Janakpur is home to more than 70 Hindu temples, the most important of them being the majestic, towering edifice of Janaki Mandir, a rare model of Koiri architecture.
The city is one of the most revered places for Hindu pilgrimage, perhaps coming second only to Kathmandu which houses Pashupatinath. But Janakpur is not just about temples and monuments. The city in the country’s core Tarai boasts a rich cultural history, noted for ages for its arts, language, and literature. Janakpur is the heartland of the Mithila civilization, a melting pot of diverse cultures, religions and of opportunities.
A huge number of Hindu devotees, from Nepal, India and across the world, visit the temple to pay homage to Maryada Purush Ram (The Supreme Male) and Goddess Sita, believed to be the incarnations of Lord Bishnu and Laxmi, respectively. Though the pilgrims visit the temple round the year, it sees a huge number of devotees during major occasions for Hindus such as Ram Nawami, Basanta Panchami and Bibaha Panchami, the festivals devoted to the two deities.
Ram Roshan Das, the Mahantha (priest) at Janaki Temple, said that Hindus from all over the world should visit the Ram-Janaki temple at least once in their life. Das has seen many pilgrims come and go over the decades, but the past couple of years have been the busiest, he said. “This is because of three primary reasons—political stability, a decline in the occurrence of protests and strikes, and increasing social goodwill,” he said. “Mostly it’s the Indian tourists whose number has spiked, owing perhaps to the high-profile visits in recent years.”
According to data by the Tourism Office in Janakpur, a total of 68,137 people visited Janakpur in the last fiscal year (2018/19). Among them, the office said, 67,171 were Indians.
But the figure might not be accurate, because it takes into account only the number of visitors who registered in hotels and lodges. “We collect data from those tourists who stay in hotels and lodges. A significant number of people visit Janakpur and return the same day,” said Subas Mandal, an official at the Tourism Office in Janakpur. The city boasts a total of 46 hotels and lodges, with a total capacity of 1,380 beds.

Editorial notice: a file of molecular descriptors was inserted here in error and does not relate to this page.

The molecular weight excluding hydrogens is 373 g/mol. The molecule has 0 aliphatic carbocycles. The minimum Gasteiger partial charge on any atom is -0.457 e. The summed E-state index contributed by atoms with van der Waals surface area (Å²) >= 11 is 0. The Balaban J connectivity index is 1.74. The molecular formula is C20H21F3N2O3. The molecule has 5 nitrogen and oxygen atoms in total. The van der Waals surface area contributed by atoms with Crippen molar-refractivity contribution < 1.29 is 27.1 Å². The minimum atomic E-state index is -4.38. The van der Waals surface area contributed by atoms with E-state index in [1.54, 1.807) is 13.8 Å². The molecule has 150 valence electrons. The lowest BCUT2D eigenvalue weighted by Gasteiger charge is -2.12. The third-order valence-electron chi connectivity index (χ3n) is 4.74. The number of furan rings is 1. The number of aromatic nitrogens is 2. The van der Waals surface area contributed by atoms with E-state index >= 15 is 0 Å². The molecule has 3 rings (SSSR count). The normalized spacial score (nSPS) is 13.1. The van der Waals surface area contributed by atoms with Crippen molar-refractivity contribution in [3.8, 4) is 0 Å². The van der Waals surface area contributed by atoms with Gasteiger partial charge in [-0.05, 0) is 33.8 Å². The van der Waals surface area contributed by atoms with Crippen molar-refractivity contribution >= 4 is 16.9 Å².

The flow of tourists has significantly increased in Janakpur for the past 10 years, with no signs of stopping. In 2005, Janaki Temple invited a wedding procession from Ayodhya, the birthplace of Ram and the setting of Ramayana, for the first time.
Aside from visiting the temples, including Ram Janaki Temple, while in Janakpur visitors also make it a point to stop by the many holy ponds. There are around 90 ponds, the popular ones being Ganga Sagar and Dhanush Sagar located in the vicinity of Janakpur. Some of the devotees take a holy bath in the ponds before they pay homage in the temples.
Janakpur is in the heartland of Madhes. It is 25 km south from Dhalkebar along the East-West Highway. The nearest Nepal-India border point, Jatahi, is around 14 km south from Janakpur. The historic place is well connected with road network even with India. There are four Kathmandu-Janakpur flights every day.
Further, if one is interested—to observe, learn and research—in Mithila painting, Janakpur is the right place to visit. The wall painting in Janakpur Railway Station, Rangabhumi Maidan, and Ram-Janaki Bibaha Mandap are great pieces of artwork.
Food is an integral part of one’s travel, so when in Janakpur, enjoy typical Mithila food that comprises rice, lentil soup, vegetable curry, taruwa, tirauli, phulauri, fish curry, and curd. However, such a meal is not readily available in hotels in the town. One has to place a prior order for the meal.
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